I stole food from the big Sainsbury’s off Lewes Road. I stole books from the big Waterstones in town. I was paying just under £400 a month to live in a damp, poky semi-detached house in Moulsecoomb, a mostly impoverished suburb that had been built on Brighton’s outlying swamplands in the early 1920s. That swamp was still lurking there, unseen, beneath the tarmac. It gave us the black mould that speckled the corners of our ceilings and the green slime that coated our windows from the inside. It bubbled out of the grass when it rained. Once, this had been a home fit for heroes to live in, but our landlord had different ideas. He’d converted the living and dining rooms into bedrooms, to cram in extra students. We ate off a rickety flatpack table in what had previously been the downstairs hallway, and which was also where we hung out our washing. There weren’t enough chairs. My own room was only accessible through a door in the kitchen, in a thrilling breach of all known fire regulations. I couldn’t afford to go out much, so I ended up sleeping with my housemates instead, which was also thrillingly forbidden until it turned out to be just another mistake. I think I must have been very unhappy.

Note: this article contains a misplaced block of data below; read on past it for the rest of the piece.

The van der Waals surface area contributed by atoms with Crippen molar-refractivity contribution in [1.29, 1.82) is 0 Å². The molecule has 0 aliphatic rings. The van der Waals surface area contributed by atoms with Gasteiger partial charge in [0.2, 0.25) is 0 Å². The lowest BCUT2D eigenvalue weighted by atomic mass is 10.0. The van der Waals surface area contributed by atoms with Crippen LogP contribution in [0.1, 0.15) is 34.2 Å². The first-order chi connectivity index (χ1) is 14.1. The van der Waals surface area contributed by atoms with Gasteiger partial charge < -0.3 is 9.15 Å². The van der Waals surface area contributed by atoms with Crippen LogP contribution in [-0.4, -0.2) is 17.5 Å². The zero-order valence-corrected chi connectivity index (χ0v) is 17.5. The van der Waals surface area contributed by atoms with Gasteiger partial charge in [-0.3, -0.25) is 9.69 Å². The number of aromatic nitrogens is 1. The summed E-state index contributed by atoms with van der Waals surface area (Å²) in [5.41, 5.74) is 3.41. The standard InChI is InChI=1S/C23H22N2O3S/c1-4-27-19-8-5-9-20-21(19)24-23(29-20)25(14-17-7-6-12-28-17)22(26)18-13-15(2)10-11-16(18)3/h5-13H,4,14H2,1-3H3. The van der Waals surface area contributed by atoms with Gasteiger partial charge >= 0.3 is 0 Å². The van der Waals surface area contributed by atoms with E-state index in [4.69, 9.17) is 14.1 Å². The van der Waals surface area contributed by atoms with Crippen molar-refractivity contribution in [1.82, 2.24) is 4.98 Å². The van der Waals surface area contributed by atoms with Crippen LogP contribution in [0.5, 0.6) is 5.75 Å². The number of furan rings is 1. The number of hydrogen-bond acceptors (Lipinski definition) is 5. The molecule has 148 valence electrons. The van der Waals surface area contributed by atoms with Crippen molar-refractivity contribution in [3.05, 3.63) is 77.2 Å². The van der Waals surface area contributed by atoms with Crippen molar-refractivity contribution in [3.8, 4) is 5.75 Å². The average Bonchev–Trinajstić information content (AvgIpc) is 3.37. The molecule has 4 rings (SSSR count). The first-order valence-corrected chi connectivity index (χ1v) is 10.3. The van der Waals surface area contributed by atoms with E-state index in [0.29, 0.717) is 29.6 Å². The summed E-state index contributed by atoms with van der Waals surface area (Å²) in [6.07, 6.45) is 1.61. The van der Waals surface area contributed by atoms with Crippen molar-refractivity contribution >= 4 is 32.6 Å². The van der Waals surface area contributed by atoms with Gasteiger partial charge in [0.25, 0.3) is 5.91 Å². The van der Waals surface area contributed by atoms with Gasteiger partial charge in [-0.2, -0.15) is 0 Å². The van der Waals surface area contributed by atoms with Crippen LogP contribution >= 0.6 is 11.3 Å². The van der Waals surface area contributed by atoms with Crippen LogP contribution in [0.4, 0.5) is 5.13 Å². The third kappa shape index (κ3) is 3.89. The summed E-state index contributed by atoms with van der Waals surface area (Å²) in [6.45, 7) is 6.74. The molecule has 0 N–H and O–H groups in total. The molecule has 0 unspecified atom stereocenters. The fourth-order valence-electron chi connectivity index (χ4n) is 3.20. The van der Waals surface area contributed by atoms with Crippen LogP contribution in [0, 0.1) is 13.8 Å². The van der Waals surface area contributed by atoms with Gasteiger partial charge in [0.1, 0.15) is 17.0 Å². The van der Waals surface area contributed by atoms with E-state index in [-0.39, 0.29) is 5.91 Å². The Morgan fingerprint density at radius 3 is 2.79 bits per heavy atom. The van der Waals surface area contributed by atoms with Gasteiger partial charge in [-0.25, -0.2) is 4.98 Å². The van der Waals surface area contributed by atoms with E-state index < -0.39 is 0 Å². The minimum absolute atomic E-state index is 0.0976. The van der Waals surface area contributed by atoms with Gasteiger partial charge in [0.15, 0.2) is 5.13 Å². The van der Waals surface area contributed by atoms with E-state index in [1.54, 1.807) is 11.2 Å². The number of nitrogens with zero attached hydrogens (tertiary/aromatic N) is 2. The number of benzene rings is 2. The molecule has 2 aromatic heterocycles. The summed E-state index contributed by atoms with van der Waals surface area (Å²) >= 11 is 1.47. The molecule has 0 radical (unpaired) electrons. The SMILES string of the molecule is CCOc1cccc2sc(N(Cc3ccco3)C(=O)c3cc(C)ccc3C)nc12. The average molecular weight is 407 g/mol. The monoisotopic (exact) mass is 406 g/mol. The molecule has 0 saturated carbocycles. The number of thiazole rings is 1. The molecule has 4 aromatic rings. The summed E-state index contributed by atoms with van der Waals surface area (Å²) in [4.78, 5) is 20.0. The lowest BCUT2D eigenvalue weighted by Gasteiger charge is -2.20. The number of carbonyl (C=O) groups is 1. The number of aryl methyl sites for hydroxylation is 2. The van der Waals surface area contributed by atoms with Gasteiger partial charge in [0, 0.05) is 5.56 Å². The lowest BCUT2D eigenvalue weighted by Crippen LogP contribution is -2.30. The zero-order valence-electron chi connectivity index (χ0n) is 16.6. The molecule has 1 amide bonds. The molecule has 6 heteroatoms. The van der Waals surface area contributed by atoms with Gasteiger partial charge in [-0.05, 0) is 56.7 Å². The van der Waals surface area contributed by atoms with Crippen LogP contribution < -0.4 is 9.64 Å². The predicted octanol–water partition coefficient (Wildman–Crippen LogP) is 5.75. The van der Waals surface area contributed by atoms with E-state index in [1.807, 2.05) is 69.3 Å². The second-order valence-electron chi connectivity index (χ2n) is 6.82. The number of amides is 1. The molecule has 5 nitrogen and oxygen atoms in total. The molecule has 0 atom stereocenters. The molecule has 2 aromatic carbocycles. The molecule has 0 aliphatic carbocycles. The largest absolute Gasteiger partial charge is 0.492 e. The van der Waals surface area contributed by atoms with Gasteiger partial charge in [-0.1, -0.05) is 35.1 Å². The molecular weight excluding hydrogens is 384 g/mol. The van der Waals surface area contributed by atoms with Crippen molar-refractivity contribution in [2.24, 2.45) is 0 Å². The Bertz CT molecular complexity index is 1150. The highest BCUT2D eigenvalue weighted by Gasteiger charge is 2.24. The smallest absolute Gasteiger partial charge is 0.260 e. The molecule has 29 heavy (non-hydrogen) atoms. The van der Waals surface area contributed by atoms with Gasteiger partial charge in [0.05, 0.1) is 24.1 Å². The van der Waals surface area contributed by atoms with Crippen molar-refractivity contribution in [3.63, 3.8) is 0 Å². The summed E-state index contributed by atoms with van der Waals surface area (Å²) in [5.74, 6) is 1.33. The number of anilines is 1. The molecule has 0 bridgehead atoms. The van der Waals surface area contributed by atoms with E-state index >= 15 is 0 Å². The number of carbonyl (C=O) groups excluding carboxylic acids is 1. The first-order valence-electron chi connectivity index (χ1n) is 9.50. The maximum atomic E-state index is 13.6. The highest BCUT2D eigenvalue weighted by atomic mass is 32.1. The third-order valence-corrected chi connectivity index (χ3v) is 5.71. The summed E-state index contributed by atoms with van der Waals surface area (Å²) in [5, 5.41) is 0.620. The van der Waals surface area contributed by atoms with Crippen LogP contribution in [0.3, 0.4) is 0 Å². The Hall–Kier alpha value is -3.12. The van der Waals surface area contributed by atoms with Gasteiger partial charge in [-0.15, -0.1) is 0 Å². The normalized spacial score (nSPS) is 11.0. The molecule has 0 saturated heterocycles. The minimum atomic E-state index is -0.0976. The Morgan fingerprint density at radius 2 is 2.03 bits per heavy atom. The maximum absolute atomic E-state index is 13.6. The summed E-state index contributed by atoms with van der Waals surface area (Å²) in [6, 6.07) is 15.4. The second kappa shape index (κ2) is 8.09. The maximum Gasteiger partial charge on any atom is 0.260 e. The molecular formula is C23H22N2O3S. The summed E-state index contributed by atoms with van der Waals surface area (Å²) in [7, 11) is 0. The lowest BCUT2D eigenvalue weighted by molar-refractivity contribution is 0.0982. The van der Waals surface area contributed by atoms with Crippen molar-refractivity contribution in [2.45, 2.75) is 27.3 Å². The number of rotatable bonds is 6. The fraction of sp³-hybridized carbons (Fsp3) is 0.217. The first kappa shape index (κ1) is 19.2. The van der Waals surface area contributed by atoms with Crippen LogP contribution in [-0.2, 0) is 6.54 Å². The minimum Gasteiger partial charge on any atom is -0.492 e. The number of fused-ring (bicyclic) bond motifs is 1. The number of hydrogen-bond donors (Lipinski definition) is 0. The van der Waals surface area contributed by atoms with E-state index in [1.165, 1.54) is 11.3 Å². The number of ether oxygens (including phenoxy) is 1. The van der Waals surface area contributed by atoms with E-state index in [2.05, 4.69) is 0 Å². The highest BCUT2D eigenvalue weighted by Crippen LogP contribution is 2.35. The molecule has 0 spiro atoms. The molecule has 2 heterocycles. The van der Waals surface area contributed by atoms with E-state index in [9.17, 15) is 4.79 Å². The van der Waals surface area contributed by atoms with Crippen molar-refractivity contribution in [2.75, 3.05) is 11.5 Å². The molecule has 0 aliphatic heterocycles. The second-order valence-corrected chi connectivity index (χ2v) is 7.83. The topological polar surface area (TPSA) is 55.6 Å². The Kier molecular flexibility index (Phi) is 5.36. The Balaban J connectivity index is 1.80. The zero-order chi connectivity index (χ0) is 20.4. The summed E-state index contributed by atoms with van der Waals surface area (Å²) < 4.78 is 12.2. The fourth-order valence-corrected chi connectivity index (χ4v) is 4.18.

When I needed to get to uni, I usually walked. A line of hills separated my hovel from the campus in Falmer; the quickest way there was to trudge up over its sodden crest and down again. From the very top you could just see the sea, a tiny mocking patch of glitter between the dull grey earth and the dull grey sky. It took about forty minutes; sometimes I’d stop to look for magic mushrooms growing in the cowshit. (Over the course of that year I found exactly one, which I boiled up into a tea and drank to no effect whatsoever.) If it was truly pissing down, though, I’d have to take my chances with the train. Moulsecoomb is one stop away from Falmer on the East Coastway Line, but the service had been franchised out to Govia, one of the firms founded in the 1990s to wring a profit out of our formerly nationalised railways, and they were fucking it up very badly. Their 7:29 service from Brighton to London, for instance, had arrived late every single morning for that entire year. Trains were often crammed and unreliable, and they also cost more than I could really afford, so when I did take one I would simply not pay. There were no ticket gates at Moulsecoomb, and at Falmer they were usually left open: I could just jump on the train and off at the next station, and spend my short journey having small neurotic dreams about what I would do if someone in a uniform ever asked to see my papers.